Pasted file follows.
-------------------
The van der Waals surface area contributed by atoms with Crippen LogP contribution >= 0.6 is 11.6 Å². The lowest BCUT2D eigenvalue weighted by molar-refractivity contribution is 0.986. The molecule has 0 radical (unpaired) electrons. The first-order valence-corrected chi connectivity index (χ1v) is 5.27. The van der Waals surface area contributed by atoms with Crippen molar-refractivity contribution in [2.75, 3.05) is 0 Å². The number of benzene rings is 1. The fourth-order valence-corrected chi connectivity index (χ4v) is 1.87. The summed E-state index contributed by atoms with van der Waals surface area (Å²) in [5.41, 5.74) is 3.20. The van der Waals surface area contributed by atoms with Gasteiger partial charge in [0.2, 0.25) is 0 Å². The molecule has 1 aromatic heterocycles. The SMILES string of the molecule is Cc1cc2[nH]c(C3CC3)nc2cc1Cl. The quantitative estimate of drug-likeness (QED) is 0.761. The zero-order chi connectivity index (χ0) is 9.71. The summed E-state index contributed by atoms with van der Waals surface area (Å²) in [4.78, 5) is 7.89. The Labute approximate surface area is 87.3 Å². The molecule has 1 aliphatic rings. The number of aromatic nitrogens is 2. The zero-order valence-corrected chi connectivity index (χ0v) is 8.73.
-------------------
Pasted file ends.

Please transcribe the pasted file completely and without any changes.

The van der Waals surface area contributed by atoms with Crippen LogP contribution >= 0.6 is 11.6 Å². The lowest BCUT2D eigenvalue weighted by molar-refractivity contribution is 0.986. The molecule has 0 radical (unpaired) electrons. The first-order valence-corrected chi connectivity index (χ1v) is 5.27. The van der Waals surface area contributed by atoms with Crippen molar-refractivity contribution in [2.75, 3.05) is 0 Å². The number of benzene rings is 1. The fourth-order valence-corrected chi connectivity index (χ4v) is 1.87. The summed E-state index contributed by atoms with van der Waals surface area (Å²) in [5.41, 5.74) is 3.20. The van der Waals surface area contributed by atoms with Gasteiger partial charge in [0.2, 0.25) is 0 Å². The molecule has 1 aromatic heterocycles. The SMILES string of the molecule is Cc1cc2[nH]c(C3CC3)nc2cc1Cl. The quantitative estimate of drug-likeness (QED) is 0.761. The zero-order chi connectivity index (χ0) is 9.71. The summed E-state index contributed by atoms with van der Waals surface area (Å²) in [4.78, 5) is 7.89. The Labute approximate surface area is 87.3 Å². The molecule has 1 aliphatic rings. The number of aromatic nitrogens is 2. The zero-order valence-corrected chi connectivity index (χ0v) is 8.73.